A beginner’s guide to the swimming gala

Many of you will know these procedures, but many first timers will be unfamiliar with just how a swim gala operates. Here are a few guidelines as to what happens, and how you are expected to behave.

1. You must swim events and galas that the Coaching team has entered/selected you for, unless agreed otherwise by prior agreement with the relevant club official. Each competition is carefully chosen for specific reasons and training adjusted accordingly.

2. It may seem obvious, but before you set out to your gala please check you know:

  • Where the venue is
  • What time you are supposed to meet
  • What time the sign-in is
  • What time the warm-up is, and what time racing starts.

3. At all Open Meets, check when you should sign in for your races. Sometimes this is done by ticking a sheet, and sometimes you will have to post race cards. If this is the case, then be sure to post them on time.

4. After signing in and getting changed, you will then go poolside to get ready for the warm-up. This is to prepare yourself for the racing ahead. First there will be a poolside warm-up, to limber up and get the body ready. The coaching team will give you advice and help you during the warm up.

5. Then you will start the Warm in the pool. Use this time to warm-up properly by concentrating on your swimming, not playing about or stopping in the lane.
You should get the opportunity to practice turns and then starts from the blocks. Again, the coaching team will tell you when.

6. Be part of the team. Stay with the team on poolside. If you leave for any reason you must tell the Coach or Team Manager where you are going.

7. Listen for your race to be announced. Go to the marshalling/whipping in area in time and report in. Take your hat, goggles and a drink with you. Your team manager should instruct you to do this. You will then be told which lane you are swimming in, and when the time is right, told to take your position behind the blocks. This is generally done just after the race before has started.

8. The procedure to start a race is as follows:

  • The Referee will blow the whistle 3 or 4 times. This is to warn everyone that a race is about to start, and that EVERYONE should be quiet and still. If you are a swimmer, this is the time to check your goggles & hat, and take off your tracksuit or other clothing and be ready for the race (if you haven’t already done so!)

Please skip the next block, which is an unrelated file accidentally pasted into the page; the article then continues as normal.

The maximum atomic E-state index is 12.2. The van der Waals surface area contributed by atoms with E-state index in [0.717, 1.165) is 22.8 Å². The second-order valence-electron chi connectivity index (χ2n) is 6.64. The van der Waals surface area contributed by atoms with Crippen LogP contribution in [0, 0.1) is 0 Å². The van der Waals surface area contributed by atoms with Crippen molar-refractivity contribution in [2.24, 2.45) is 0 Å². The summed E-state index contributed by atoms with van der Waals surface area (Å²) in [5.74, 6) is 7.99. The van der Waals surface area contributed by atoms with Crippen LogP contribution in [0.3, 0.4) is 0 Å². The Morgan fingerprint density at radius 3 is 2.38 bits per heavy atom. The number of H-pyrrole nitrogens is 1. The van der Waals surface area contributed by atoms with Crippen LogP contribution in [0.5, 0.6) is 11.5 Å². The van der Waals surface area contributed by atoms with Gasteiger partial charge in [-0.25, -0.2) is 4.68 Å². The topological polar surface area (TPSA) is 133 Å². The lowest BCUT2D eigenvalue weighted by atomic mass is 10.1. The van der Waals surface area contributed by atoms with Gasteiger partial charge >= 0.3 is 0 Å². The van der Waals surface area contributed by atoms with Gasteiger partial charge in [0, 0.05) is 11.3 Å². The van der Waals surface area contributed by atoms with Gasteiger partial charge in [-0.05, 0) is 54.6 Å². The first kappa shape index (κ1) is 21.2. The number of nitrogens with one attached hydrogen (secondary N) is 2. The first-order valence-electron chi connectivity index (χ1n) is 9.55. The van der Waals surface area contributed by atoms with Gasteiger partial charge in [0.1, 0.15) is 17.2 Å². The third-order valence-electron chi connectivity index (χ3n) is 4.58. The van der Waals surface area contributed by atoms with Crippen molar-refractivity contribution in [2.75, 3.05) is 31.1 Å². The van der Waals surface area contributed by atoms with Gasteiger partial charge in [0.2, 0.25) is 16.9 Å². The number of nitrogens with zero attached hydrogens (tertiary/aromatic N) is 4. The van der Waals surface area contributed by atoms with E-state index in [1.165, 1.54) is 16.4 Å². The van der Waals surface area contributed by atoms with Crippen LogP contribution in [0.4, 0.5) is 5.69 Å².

• The Announcer will introduce the race on the PA system, and then hand back to the Referee.
  • Next, the Referee will give one long blast on the whistle. This is the signal for you to either stand onto the racing blocks, for Freestyle, Breaststroke and Butterfly races. If it’s a Backstroke race, then you get into the water. For Backstroke only, the Referee will give another whistle to get you to hold onto the blocks and be ready.
  • When everyone is on the blocks (or in the water) and the Referee is happy, they then hand over to the starter. Everyone should by now be concentrating on the start of their race, and be still (no fidgeting or adjusting goggles).
  • The Starter will say “Take your marks” which is the signal to get into your take off position, and then sound the buzzer or horn, which is the signal to start your racing dive.
  • You must concentrate on your race at the start – and everyone else should respect this by being quiet and still until after the race has started. Once the race is underway then everyone can cheer their swimmers on.
  • Some swimmers may not be ready for a full ‘Racing Dive’ start, and so you will be allowed to either start from the end of the pool (alongside the blocks) or in the water. Again, your coach or team manager will help you with this.

9. Support your team mates. Everyone likes to be supported.

10. You must wear club uniform and hats when representing the club.

11. Swim down after the race, if possible. Do not use this time to play. The coaching team will give you advice on swim down procedure.

12. After your race, report to the coach, not your parents. Receive valuable feedback on your race.

After a while all this will become second nature. But the main thing to remember is – Have fun with your sport!